Published On: Wed, Feb 28th, 2024

Vladimir Putin’s horror nuclear attack plans exposed in trove of leaked Kremlin documents | World | News

Vladimir Putin’s forces have reportedly rehearsed the use of tactical nuclear weapons at an early stage of conflict with another major world power, according to leaked Russian military files, but a former US Navy admiral suggests Moscow may have had a motive to share the information.

According to experts who reviewed and verified the documents, they describe a threshold for the use of tactical nuclear weapons that is lower than has ever been publicly admitted by the Kremlin, the outlet reports.

The cache is made up of 29 secret Russian military files drawn up between 2008 and 2014, and includes scenarios for war-gaming (a simulation of a military operation) and presentations for naval officers, that discuss operating principles for the use of nukes.

The criteria laid out for a potential nuclear response range from an enemy incursion on Russian territory to more specific requirements, such as 20 percent of Moscow’s strategic ballistic missile submarines being destroyed, or 30 percent of its nuclear-powered attack submarines being wiped out.

However, Mike Hewitt, a retired Rear Admiral in the American Navy believes Russia may have wanted the files in the public domain.

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He told the Daily Express US: “The timing of this leak is suspicious, it appears to be an information operations campaign.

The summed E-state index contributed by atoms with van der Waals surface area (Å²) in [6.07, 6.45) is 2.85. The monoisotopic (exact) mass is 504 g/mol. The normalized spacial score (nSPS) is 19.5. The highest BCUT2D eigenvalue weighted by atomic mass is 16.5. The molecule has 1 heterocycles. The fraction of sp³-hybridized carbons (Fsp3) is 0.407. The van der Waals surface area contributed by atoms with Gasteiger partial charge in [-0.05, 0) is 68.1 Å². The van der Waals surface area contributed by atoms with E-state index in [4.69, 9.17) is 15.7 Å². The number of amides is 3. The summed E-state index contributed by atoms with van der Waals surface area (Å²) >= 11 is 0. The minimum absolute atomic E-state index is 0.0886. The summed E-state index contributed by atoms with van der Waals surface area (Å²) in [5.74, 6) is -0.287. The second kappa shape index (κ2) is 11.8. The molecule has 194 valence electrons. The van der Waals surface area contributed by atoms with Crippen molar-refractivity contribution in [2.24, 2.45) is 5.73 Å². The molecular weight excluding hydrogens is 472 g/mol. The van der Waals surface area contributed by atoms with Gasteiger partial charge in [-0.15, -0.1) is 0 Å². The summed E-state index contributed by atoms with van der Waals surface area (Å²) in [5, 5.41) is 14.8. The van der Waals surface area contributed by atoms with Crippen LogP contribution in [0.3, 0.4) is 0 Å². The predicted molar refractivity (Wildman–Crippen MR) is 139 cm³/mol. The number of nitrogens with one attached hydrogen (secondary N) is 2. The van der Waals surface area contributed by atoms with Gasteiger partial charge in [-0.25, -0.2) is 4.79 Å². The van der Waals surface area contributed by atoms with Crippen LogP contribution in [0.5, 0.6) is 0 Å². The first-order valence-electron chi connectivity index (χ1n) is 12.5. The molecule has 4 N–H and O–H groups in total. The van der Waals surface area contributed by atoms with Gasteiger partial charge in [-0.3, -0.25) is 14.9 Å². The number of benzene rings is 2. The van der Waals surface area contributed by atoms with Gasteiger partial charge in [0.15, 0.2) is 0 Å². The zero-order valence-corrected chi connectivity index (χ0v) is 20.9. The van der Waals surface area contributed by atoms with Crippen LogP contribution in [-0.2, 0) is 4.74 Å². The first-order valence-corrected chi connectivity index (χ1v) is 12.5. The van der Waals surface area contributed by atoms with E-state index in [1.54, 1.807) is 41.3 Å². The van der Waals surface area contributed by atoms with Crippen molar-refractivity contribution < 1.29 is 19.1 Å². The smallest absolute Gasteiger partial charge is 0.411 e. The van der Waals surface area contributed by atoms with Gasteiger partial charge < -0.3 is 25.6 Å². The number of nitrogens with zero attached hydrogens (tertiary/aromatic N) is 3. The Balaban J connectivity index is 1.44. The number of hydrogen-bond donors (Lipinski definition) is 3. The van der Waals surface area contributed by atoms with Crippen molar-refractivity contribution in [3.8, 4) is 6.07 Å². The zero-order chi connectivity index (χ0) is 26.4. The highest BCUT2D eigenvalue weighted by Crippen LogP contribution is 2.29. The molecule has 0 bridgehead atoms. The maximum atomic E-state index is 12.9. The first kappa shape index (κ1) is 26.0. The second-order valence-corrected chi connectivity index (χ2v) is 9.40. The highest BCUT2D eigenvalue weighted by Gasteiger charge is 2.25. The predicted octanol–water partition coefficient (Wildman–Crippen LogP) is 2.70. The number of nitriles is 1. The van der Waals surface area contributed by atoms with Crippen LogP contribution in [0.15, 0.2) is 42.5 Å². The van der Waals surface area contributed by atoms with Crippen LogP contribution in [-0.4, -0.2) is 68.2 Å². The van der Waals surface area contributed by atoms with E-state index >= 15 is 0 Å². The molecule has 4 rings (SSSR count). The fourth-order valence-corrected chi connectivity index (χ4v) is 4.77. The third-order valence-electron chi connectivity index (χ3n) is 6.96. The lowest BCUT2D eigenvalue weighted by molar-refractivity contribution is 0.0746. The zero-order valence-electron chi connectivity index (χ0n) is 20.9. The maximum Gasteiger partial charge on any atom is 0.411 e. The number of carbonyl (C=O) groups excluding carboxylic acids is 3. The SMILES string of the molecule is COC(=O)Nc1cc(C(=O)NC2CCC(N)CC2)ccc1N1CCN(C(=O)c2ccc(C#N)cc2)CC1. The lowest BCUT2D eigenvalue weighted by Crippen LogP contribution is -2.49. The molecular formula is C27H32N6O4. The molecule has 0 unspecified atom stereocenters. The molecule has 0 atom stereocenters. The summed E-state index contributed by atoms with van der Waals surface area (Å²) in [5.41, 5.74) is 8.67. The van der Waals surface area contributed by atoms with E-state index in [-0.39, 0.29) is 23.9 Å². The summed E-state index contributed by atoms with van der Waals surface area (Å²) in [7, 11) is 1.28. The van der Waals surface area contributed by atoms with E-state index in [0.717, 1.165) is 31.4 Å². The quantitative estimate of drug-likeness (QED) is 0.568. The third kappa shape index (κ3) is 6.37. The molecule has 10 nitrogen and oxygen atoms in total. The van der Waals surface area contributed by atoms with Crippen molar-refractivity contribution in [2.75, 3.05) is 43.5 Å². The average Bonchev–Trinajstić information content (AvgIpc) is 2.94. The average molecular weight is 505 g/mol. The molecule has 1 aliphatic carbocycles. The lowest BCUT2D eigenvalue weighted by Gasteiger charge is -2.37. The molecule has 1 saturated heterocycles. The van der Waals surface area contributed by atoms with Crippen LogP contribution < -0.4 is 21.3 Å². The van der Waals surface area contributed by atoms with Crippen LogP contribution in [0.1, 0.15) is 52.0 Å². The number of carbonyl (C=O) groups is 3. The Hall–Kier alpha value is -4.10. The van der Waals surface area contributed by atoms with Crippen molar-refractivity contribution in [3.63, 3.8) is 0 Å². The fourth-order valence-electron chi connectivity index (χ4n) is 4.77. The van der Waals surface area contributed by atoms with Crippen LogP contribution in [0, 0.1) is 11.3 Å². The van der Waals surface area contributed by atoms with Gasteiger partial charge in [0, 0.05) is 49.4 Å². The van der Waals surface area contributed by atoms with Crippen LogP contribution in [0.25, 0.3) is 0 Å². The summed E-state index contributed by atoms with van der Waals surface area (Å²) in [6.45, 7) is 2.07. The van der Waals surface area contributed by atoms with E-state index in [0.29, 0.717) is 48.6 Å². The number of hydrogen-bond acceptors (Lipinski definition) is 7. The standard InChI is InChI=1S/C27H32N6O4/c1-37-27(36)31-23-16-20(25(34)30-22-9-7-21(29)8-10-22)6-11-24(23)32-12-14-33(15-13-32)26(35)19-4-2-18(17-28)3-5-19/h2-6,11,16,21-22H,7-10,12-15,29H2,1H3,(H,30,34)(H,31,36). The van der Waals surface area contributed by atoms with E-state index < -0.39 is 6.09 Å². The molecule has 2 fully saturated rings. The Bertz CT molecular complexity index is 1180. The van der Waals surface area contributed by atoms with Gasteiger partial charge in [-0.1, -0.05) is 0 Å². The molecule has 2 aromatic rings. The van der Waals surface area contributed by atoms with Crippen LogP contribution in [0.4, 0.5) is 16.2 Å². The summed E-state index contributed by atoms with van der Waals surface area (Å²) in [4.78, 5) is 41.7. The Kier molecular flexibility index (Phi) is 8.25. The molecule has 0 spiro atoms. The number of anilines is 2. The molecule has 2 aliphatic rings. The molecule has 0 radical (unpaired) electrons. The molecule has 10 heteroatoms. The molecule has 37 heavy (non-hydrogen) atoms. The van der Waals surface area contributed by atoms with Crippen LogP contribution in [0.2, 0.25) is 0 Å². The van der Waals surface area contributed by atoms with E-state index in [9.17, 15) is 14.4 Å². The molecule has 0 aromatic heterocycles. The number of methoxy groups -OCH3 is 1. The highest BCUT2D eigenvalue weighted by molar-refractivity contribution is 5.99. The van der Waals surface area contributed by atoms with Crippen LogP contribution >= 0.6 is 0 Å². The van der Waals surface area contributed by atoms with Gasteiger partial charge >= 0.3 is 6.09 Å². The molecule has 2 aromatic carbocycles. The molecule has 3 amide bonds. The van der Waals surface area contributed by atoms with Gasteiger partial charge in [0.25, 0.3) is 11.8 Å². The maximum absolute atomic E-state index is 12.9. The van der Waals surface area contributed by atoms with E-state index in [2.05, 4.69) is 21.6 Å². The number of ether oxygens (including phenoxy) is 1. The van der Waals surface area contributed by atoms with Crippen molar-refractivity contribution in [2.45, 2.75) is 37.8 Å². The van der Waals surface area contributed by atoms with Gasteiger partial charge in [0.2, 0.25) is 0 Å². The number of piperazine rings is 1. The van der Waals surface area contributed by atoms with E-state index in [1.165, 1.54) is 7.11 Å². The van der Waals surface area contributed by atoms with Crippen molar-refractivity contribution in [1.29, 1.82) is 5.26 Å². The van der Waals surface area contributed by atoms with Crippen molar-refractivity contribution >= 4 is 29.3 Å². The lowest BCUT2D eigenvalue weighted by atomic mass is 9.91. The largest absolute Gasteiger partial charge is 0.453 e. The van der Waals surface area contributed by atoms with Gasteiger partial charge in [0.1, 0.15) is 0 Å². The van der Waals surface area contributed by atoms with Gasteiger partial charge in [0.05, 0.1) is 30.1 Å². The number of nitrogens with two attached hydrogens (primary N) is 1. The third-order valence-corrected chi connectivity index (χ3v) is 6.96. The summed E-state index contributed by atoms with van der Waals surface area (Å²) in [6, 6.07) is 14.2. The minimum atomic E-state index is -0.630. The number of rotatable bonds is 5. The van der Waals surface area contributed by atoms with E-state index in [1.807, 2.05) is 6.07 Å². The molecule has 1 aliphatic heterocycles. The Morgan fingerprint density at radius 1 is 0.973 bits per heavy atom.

Russia maintained a Tactical Nuclear capability both as a deterrence as well as a response to threats to the homeland.”

He added that the U.S. and its Nuclear Allies “have eliminated Tactical Nuclear weapons capability and only maintain Strategic Weapons.”

The classified papers, seen by The Financial Times, are also said to expose suspicion towards Beijing in Moscow, revealing training scenarios in the event China invaded Russia.

Alexander Gabuev, director of the Carnegie Russia Eurasia Center in Berlin, said the documents were a revelation, telling the outlet: “This is the first time that we have seen documents like this reported in the public domain.”

“They show that the operational threshold for using nuclear weapons is pretty low if the desired result can’t be achieved through conventional means,” he added.

The training materials are also said to reveal Russia’s eastern military district was rehearsing several scenarios depicting an invasion by China, despite deepening ties between the two countries in recent years.

One exercise that reportedly outlined a hypothetical attack by Beijing notes that Russia, which is described as the “Northern Federation” for the purpose of the simulation, could respond with a tactical nuclear strike to prevent “the South” from sending a second wave of invading forces.

“The order has been given by the commander-in-chief . . . to use nuclear weapons . . . in the event the enemy deploys second-echelon units and the South threatens to attack further in the direction of the main strike,” the document, according to the outlet.

The Chinese foreign ministry insisted the two countries remain firm and committed allies.